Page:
1939       Dead End Kids at Military School

1939       Smashing the Money Ring 

1939       The Monroe Doctrine

1939       Espionage Agent

1939       Ride, Cowboy, Ride

Matinee Classics - Gone With The Wind starring Clark Gable, Vivien Leigh, Leslie Howard, Olivia de Havilland, Thomas Mitchell, Hattie McDaniel, Butterfly McQueen, Evelyn Keyes, Ann Rutherford, Eddie 'Rochester' Anderson, Ward Bond, Yakima Canutt, Cliff Edwards, Rand Brooks and George Reeves
Matinee Classics - Hoppy Serves a Writ starring William Boyd as Hopalong Cassidy, Andy Clyde, Jay Kirby, Victor Jory, Robert Mitchum and George Reeves
Matinee Classics - Gone With The Wind starring Clark Gable, Vivien Leigh, Olivia De Havilland, Thomas Mitchell, Hattie McDaniel, Rand Brooks, George Reeves and Leslie Howard
Matinee Classics - George Reeves
Matinee Classics - Superman and the Mole Men starring George Reeves, Phyllis Coates, Jeff Corey, Walter Reed, J. Farrell MacDonald, Stanley Andrews, Ray Walker, Hal K. Dawson, Phil Warren, Frank Reicher, Beverly Washburn, Jack Banbury, Tony Baris, Billy Curtis and Jerry Maren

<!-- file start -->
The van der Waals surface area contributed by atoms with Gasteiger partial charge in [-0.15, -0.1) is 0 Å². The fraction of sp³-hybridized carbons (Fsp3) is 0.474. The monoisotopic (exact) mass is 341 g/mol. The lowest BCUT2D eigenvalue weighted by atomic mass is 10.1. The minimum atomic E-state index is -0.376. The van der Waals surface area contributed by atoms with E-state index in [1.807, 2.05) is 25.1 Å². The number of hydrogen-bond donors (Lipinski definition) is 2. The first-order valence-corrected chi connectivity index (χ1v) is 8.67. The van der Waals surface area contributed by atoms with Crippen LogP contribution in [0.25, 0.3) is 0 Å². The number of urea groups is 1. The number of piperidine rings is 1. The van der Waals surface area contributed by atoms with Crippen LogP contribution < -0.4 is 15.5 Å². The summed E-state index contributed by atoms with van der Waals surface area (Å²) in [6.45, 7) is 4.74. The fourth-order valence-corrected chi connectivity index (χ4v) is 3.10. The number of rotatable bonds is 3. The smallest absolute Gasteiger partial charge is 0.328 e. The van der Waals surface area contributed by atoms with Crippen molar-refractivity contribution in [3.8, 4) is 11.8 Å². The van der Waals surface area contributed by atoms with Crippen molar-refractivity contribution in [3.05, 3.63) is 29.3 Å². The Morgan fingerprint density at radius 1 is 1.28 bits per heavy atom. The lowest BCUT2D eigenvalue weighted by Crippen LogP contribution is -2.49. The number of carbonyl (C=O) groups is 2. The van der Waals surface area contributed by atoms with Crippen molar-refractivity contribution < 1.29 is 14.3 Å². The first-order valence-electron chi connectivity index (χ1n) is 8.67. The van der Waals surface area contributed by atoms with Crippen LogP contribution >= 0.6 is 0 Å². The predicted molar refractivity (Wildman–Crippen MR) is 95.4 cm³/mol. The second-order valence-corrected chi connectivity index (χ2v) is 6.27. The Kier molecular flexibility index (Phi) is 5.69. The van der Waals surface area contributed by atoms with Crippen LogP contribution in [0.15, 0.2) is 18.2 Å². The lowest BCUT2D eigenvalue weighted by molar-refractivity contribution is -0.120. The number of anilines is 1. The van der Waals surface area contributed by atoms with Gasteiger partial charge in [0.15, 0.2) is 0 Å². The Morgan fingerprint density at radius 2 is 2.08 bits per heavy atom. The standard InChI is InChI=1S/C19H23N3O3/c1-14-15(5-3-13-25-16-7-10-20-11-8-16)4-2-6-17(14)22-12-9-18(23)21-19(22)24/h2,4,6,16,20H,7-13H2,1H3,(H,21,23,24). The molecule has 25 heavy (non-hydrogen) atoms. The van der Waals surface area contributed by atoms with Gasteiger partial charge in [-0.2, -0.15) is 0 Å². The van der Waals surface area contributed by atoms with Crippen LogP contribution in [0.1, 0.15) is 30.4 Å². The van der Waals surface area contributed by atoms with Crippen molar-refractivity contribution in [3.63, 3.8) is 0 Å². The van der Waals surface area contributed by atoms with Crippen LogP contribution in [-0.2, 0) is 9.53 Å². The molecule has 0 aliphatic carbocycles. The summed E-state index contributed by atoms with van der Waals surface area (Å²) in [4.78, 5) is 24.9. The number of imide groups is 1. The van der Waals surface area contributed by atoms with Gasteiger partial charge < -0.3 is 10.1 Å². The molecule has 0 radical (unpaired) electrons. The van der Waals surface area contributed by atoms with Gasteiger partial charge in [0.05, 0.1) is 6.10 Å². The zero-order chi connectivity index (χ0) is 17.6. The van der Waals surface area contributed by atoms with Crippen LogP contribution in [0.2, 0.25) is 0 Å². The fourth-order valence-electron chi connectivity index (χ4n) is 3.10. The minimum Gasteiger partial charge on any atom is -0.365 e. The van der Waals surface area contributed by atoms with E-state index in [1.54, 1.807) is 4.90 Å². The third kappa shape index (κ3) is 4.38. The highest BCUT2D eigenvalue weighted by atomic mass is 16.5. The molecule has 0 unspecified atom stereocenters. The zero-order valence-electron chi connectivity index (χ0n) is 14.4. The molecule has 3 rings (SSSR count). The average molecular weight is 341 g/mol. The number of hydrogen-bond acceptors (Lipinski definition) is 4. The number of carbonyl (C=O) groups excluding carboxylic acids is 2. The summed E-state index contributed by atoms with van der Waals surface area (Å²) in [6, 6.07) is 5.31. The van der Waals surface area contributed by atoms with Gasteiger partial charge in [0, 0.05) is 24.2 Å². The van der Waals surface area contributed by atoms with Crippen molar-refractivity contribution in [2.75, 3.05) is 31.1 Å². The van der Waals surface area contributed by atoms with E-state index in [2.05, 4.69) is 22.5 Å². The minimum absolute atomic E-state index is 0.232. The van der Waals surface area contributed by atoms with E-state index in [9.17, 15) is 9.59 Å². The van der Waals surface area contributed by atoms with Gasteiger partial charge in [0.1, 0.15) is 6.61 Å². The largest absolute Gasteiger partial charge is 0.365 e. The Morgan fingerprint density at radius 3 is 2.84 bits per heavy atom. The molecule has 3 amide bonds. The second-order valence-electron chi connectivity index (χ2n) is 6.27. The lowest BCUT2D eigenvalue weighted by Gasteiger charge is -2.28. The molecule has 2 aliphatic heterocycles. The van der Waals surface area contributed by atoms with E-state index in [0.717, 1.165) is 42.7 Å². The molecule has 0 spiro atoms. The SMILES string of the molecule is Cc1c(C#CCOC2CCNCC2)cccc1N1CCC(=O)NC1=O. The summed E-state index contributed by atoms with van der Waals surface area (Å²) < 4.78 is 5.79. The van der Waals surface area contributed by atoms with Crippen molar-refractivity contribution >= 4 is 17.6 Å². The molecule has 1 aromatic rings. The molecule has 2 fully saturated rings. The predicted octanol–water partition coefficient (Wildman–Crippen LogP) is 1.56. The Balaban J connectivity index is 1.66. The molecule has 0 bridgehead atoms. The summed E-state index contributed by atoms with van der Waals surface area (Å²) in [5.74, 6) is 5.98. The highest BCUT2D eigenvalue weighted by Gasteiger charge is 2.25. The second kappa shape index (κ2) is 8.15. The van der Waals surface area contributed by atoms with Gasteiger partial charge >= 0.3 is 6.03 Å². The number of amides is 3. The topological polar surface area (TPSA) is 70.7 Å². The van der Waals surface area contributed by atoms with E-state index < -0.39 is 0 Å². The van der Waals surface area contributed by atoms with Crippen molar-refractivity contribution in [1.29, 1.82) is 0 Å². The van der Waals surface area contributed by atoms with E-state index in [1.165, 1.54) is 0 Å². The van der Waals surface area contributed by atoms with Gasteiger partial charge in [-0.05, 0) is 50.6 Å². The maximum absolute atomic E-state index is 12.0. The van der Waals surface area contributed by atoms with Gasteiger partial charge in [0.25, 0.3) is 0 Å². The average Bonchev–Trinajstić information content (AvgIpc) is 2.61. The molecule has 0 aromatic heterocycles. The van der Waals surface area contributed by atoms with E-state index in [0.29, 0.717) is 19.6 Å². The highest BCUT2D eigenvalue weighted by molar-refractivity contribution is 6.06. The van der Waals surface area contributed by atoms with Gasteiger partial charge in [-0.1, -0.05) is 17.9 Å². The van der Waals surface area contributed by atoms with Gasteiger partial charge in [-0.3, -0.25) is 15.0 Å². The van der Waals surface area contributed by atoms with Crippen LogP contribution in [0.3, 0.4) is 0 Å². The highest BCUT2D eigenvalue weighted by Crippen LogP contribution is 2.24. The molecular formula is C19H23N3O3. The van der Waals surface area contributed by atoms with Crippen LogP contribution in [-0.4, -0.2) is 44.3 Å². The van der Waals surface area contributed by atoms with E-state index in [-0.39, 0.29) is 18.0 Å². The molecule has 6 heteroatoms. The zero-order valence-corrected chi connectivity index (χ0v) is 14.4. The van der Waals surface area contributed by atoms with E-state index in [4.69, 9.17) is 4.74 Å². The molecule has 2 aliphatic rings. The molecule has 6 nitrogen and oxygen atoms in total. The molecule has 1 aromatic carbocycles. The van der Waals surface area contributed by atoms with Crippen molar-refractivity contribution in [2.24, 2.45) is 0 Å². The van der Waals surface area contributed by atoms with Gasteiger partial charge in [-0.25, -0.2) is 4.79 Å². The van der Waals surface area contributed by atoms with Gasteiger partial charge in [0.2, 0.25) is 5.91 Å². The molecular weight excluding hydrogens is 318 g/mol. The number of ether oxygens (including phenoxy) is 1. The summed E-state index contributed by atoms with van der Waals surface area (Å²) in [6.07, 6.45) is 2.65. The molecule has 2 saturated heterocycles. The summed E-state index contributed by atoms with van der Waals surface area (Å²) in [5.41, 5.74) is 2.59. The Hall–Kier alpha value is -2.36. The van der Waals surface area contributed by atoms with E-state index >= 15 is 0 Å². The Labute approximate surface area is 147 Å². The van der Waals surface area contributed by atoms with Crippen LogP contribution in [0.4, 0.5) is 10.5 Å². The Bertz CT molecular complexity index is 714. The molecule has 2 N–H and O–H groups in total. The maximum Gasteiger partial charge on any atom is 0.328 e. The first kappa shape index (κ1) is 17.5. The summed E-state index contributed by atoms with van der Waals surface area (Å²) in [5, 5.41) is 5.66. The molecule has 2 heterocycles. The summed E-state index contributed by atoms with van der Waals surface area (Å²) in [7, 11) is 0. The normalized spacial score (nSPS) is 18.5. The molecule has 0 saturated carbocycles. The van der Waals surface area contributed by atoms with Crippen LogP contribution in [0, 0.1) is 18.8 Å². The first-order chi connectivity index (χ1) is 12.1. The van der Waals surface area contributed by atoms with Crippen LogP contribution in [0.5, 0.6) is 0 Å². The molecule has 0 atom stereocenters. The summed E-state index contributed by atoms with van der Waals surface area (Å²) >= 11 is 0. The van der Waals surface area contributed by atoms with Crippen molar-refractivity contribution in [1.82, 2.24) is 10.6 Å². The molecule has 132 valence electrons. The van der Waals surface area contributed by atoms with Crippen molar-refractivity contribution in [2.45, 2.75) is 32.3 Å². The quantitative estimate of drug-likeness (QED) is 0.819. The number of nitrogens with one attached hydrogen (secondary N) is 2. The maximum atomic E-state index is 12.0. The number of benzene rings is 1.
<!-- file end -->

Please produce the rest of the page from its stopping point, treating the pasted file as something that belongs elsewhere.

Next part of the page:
Matinee Classics - Superman and the Mole Men starring George Reeves, Phyllis Coates, Jeff Corey, Walter Reed, J. Farrell MacDonald, Stanley Andrews, Ray Walker, Hal K. Dawson, Phil Warren, Frank Reicher, Beverly Washburn, Jack Banbury, Tony Baris, Billy Curtis and Jerry Maren
Matinee Classics - The Fighting 69th starring James Cagney, Pat O'Brien, George Brent, Jeffrey Lynn, Alan Hale Sr., Frank McHugh, Dennis Morgan, Dick Foran, William Lundigan, Guinn 'Big Boy' Williams, Henry O'Neill, John Litel, Sammy Cohen, Harvey Stephens, William Hopper, Tom Dugan, Frank Wilcox, George Reeves, Frank Goghlan Jr., Herbert Anderson, Jack Boyle Jr., Richard Clayton, John Daheim and Eddie Dew
Matinee Classics - Samson and Delilah starring Hedy Lamarr, Victor Mature, George Sanders, Angela Lansbury, Henry Wilcoxon, Russ Tamblyn, Olive Deering, Edgar Dearing, Fay Holden, Julia Faye, William Farnum, Lane Chandler, Moroni Olsen, Francis McDonald, Wee Willie Davis, John Miljan, George Reeves, Nils Asther, Mike Mazurki and Jeff York
Matinee Classics -
Matinee Classics - So Proudly We Hail! starring Claudette Colbert, Paulette Goddard, Veronica Lake, George Reeves, Barbara Britton, Walter Abel, Sonny Tufts, Mary Servoss, Ted Hecht, John Litel, Dr. Hugh Ho Chang, Mary Treen, Kitty Kelly, Helen Lynd, Lorna Gray, Dorothy Adams, Ann Doran, Jean Willes, Lynn Walker, Joan Tours, Mimi Doyle, James Bell and Dick Hogan